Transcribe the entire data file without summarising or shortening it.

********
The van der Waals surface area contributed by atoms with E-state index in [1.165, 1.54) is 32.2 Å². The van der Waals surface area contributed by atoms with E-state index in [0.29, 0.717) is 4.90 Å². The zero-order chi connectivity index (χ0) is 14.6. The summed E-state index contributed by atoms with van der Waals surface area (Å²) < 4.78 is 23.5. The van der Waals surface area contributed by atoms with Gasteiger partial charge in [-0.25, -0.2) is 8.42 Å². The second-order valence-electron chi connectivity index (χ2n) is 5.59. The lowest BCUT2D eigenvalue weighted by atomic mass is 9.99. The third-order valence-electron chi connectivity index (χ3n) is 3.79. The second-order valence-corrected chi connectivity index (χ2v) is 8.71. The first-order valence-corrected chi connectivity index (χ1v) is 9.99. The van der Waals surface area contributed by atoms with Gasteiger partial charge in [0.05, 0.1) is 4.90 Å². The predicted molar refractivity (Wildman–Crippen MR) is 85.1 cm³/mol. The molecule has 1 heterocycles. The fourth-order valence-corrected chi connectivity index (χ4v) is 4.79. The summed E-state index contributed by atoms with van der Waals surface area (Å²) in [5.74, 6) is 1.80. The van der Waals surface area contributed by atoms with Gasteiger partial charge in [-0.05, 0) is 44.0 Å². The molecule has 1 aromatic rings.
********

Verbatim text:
The van der Waals surface area contributed by atoms with E-state index in [1.165, 1.54) is 32.2 Å². The van der Waals surface area contributed by atoms with E-state index in [0.29, 0.717) is 4.90 Å². The zero-order chi connectivity index (χ0) is 14.6. The summed E-state index contributed by atoms with van der Waals surface area (Å²) < 4.78 is 23.5. The van der Waals surface area contributed by atoms with Gasteiger partial charge in [-0.25, -0.2) is 8.42 Å². The second-order valence-electron chi connectivity index (χ2n) is 5.59. The lowest BCUT2D eigenvalue weighted by atomic mass is 9.99. The third-order valence-electron chi connectivity index (χ3n) is 3.79. The second-order valence-corrected chi connectivity index (χ2v) is 8.71. The first-order valence-corrected chi connectivity index (χ1v) is 9.99. The van der Waals surface area contributed by atoms with Gasteiger partial charge in [0.05, 0.1) is 4.90 Å². The predicted molar refractivity (Wildman–Crippen MR) is 85.1 cm³/mol. The molecule has 1 heterocycles. The fourth-order valence-corrected chi connectivity index (χ4v) is 4.79. The summed E-state index contributed by atoms with van der Waals surface area (Å²) in [5.74, 6) is 1.80. The van der Waals surface area contributed by atoms with Gasteiger partial charge in [-0.05, 0) is 44.0 Å². The molecule has 1 aromatic rings.